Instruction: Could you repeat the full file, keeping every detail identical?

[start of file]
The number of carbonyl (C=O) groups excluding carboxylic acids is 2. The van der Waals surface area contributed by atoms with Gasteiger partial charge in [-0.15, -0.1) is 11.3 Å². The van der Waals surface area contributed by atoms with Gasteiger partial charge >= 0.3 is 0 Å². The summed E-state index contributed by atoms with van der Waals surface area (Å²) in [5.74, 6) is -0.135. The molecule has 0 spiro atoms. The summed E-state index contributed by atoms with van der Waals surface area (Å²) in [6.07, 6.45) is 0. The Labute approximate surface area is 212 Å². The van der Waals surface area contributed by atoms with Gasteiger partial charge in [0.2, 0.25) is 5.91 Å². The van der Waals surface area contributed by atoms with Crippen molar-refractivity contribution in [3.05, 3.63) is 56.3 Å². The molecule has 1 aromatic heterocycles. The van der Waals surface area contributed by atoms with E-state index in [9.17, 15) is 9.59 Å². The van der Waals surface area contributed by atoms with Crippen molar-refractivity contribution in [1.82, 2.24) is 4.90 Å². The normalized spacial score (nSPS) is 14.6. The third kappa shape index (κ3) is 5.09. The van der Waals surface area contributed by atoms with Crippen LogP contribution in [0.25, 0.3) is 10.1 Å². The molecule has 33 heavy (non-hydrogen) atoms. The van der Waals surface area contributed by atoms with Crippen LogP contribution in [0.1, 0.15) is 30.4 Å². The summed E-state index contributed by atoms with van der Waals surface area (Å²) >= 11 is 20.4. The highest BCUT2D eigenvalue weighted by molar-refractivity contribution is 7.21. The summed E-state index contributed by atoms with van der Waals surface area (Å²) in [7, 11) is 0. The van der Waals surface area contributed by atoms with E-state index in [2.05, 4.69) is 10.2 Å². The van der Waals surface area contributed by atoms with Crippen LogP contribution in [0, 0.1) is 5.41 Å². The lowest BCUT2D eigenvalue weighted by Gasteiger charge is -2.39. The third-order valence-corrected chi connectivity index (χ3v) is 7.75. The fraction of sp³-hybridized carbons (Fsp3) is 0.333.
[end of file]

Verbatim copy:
The number of carbonyl (C=O) groups excluding carboxylic acids is 2. The van der Waals surface area contributed by atoms with Gasteiger partial charge in [-0.15, -0.1) is 11.3 Å². The van der Waals surface area contributed by atoms with Gasteiger partial charge >= 0.3 is 0 Å². The summed E-state index contributed by atoms with van der Waals surface area (Å²) in [5.74, 6) is -0.135. The molecule has 0 spiro atoms. The summed E-state index contributed by atoms with van der Waals surface area (Å²) in [6.07, 6.45) is 0. The Labute approximate surface area is 212 Å². The van der Waals surface area contributed by atoms with Gasteiger partial charge in [0.2, 0.25) is 5.91 Å². The van der Waals surface area contributed by atoms with Crippen molar-refractivity contribution in [3.05, 3.63) is 56.3 Å². The molecule has 1 aromatic heterocycles. The van der Waals surface area contributed by atoms with E-state index in [9.17, 15) is 9.59 Å². The van der Waals surface area contributed by atoms with Crippen molar-refractivity contribution in [1.82, 2.24) is 4.90 Å². The normalized spacial score (nSPS) is 14.6. The third kappa shape index (κ3) is 5.09. The van der Waals surface area contributed by atoms with Crippen LogP contribution in [0.25, 0.3) is 10.1 Å². The molecule has 33 heavy (non-hydrogen) atoms. The van der Waals surface area contributed by atoms with Crippen LogP contribution in [0.1, 0.15) is 30.4 Å². The summed E-state index contributed by atoms with van der Waals surface area (Å²) >= 11 is 20.4. The highest BCUT2D eigenvalue weighted by molar-refractivity contribution is 7.21. The summed E-state index contributed by atoms with van der Waals surface area (Å²) in [7, 11) is 0. The van der Waals surface area contributed by atoms with E-state index in [2.05, 4.69) is 10.2 Å². The van der Waals surface area contributed by atoms with Crippen LogP contribution in [0, 0.1) is 5.41 Å². The lowest BCUT2D eigenvalue weighted by Gasteiger charge is -2.39. The third-order valence-corrected chi connectivity index (χ3v) is 7.75. The fraction of sp³-hybridized carbons (Fsp3) is 0.333.